Litigation, not the weather, is the driving force of other increases. While the pandemic may have kept courtrooms closed, large judgments, the rising cost of litigation and a steady stream of lawsuits against businesses are only increasing. These factors continue to increase claims costs and will contribute to continued increases in umbrella, D&O, general liability, and commercial auto rates.

For similar reasons, we’ll continue to see double-digit rate increases for cyber liability insurance going into 2022. Ransomware attacks have been on the rise and, in fact doubling, according to the recent 2021 Verizon Data Breach Investigations Report.

While we may have little control over the weather, cyber criminals, or litigation trends, we do have ways that we can help clients boost their loss prevention efforts to stave off losses or at least minimize them.

Pushing prevention

While we may have little control over the weather, cyber criminals, or litigation trends, we do have ways that we can help clients boost their loss prevention efforts to stave off losses or at least minimize them. Loss prevention is not new in the insurance industry but there are certainly new ways to go about it.

Our Property Risk Engineering team, for instance, has a long legacy of helping our clients protect property from severe weather, fire, and other exposures. Clients also rely on their expertise to help assure their operations run smoothly especially when their products or services are needed most, like when our team support several large pharmaceuticals in the roll out of vital medicines. Given the data, analytics, and new technologies that they are able to employ today, they can stay connected to our clients, help them track products from every step in the supply chain, and collect more data in real-time to catch potential future exposures before a costly loss occurs.

Greater adoption of new technologies is helping us, and our clients, reduce risks in all sorts of ways. As part of our Construction Ecosystem, our Tech Library gives our construction clients access to technology that our Construction innovation team has curated, largely based on its risk-reducing potential each offers our contractor clients. One of our tech partners, WINT, recently announced that one of our clients is implementing its water management and leak detection technology to catch any water leaks on construction projects early to avoid big losses down the line. Behind fire, water damage claims are the second most frequent property loss in construction.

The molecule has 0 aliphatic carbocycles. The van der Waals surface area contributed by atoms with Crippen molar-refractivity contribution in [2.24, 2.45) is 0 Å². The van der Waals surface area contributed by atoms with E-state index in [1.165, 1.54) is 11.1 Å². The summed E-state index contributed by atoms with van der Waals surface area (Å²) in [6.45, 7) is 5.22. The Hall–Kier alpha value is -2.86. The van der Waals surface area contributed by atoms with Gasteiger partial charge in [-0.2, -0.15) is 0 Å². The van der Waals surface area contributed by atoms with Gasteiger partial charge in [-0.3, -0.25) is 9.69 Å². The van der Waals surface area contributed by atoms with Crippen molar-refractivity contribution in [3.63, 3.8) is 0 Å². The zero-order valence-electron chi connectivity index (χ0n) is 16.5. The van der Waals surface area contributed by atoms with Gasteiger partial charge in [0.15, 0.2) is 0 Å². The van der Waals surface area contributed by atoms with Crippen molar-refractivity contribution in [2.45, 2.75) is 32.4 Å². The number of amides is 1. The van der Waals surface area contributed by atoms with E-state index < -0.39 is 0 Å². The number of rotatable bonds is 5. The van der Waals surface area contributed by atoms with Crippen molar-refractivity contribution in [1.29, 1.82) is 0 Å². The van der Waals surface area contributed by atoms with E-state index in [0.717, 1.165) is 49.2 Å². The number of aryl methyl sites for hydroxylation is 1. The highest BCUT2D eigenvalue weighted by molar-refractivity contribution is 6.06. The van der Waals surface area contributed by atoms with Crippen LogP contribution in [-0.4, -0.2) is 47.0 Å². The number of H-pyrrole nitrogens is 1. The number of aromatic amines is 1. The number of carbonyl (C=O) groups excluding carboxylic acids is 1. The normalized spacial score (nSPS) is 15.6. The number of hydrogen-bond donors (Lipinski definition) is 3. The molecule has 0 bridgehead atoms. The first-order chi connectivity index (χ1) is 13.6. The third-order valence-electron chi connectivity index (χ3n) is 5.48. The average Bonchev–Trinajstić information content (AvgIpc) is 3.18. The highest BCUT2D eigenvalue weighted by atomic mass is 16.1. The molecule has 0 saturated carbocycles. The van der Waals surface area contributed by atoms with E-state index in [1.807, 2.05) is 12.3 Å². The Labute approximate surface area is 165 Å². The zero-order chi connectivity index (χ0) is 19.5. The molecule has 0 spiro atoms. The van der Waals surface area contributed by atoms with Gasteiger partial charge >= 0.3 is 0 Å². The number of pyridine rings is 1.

Other new technologies that offer great potential in controlling risks include:

  • AI technology to help review contracts
  • Online driver and safety training
  • New drone technologies
  • Tech-enabled recovery support for injured workers
  • Wearables that detect electric voltage, employee positions on jobsite, and more.

Given current commercial auto rates, there is growing interest in telematics and in-cab cameras that can increase driver safety. Our claim team also sees value in these technologies when managing an accident claim, especially when it gives us new data or evidence to strongly defend against a claim.

Of course, our reliance on technology is what has led to increased cyber security risks like ransomware. The industry is already working with government officials, cyber security industry leaders and others to determine ways to contend with bad cyber actors. In the interim, to step up our prevention and response to minimize losses and downtime, we created a new Cyber Incident Response team that we’ll be building out in 2022 to help our clients before, during and after a cyber incident.

The momentum for adopting risk-reducing technology and finding new ways to manage risks upfront to minimize losses will continue to grow in 2022. Greater attention to advance preparedness and loss prevention is our best strategy at minimizing the impact of what increasingly intense and costly risks, like weather, cybercrime and even climate change, that we can’t tightly control. Working with our clients, we’re intent on finding ways to help them understand what a change in climate might mean for their operations in the future.

New market realities call for greater collaboration